Hall, Deckert & Wiseman have come up with a model where classical trajectories are pushed around by other classical trajectories rather than a wavefunction. (The picture above shows a simplified form of this -- the trajectories seem to repel each other). Each of these trajectories is a whole universe, so we still have many worlds. But now there is no wavefunction in sight, so each classical world is an equal and needed member of this multiverse.

This is all quite different from the usual quantum many worlds (QMW) picture, which is all about one big wavefunction. MIW is much closer to the intuitive picture we get from science fiction stories about parallel worlds. In the MIW theory, each of the parallel universes is a distinct, objectively real thing, occupying just one point in phase space. For us who live in such a world, particular events do or do not happen (even if something else happens in a different world). There is no slicing and dicing of a single big wave-function to yield observer-dependent realities.

Atoms of space time.

Thanu Padmanabhan of Pune University, IN talked about the relation between gravity (and hence spacetime) and thermal physics. Now my grasp of general relativity is weak, and although I find spatio-thermal effects like the Unruh effect and Hawking radiation fascinating, I have no idea what to make of the movement to explain gravity in terms of heat and entropy.

Prof Padmanabhan proposes to clarify that with a simple explanation: gravity is thermal in the same way that hydrodynamics is thermal. That is, like fluids, space-time is made of wee bits who's collective behaviour can be abstracted into a field theory. For fluids that field theory might be the Navier Stokes Equations, for gravity it will be the Einstein Equations of general relativity. But in addition to all that, the statistical physics of the wee bits still gives rise to thermodynamic laws.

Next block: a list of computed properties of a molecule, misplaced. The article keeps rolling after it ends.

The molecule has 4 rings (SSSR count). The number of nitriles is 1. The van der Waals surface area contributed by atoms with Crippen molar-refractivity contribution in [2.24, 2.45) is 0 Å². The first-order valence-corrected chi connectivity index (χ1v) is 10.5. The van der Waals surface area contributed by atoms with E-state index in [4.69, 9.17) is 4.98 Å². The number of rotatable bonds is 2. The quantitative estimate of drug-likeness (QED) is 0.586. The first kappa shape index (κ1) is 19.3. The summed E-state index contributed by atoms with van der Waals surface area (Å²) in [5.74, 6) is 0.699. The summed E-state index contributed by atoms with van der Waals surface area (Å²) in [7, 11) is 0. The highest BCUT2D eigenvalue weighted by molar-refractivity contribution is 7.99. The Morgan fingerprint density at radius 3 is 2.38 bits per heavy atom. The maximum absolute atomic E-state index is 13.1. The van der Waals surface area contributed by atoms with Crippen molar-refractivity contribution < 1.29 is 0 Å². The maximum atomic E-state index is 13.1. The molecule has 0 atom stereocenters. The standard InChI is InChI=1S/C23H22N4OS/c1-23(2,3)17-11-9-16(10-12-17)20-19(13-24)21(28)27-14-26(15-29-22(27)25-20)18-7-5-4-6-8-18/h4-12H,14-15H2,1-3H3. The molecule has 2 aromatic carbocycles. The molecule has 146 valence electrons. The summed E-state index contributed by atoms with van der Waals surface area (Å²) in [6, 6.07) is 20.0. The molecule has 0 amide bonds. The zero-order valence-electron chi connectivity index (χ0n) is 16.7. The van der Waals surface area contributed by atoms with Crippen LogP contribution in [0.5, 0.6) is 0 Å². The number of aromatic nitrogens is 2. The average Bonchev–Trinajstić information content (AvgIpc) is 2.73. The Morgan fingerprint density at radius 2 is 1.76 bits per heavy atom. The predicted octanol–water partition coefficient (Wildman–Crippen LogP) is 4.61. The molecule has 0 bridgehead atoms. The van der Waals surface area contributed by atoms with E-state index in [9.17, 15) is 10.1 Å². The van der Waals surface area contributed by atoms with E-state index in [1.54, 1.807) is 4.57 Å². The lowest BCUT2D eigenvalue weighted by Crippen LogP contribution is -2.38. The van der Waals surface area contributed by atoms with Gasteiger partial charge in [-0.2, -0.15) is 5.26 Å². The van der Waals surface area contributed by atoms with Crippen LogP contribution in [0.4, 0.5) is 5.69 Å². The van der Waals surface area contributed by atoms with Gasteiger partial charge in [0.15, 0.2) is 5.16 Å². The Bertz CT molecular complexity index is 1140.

In this sense, I suppose, Hawking radiation is like Brownian motion and Johnson noise, a case where the underlying statistical jostling of the wee bits leaks ups through the field-theoretic abstractions. Now if I just had some sort of intuition explaining how the quantum fluctuations at a null surface are like Brownian motion, then I would say I had some vague understanding of this field of physics. And perhaps I could gain such intuition by studying work from places like gloriously named ...

Quantum Gravity Laboratory

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Silke Weinfurtner of the Univeristy of Nottingham, UK talked about hydrodynamic analogue black-hole systems of the kind she is experimenting with at the Quantum Gravity Laborotary (QG-Lab). The pictures above and below are taken from there. She is looking for superradiant amplification of waves by the vortex pictured.

Unfortunately this amplification had not yet been detected when she spoke, and so I won't actually write about the science here (see the lab's own web-site for some background about how a vortex is an analogue to a rotating black hole). I highlight this talk just because I take childish delight in the thought of this experiment. I was always fascinated by bathtub whirlpools as a kid, and the QG-Lab has a gigantic, continuously operating, fluorescent one as, well as a cracking new binocular imaging system for measuring even tiny ripples. No wonder Silke switched from theory to experiments!

red vortex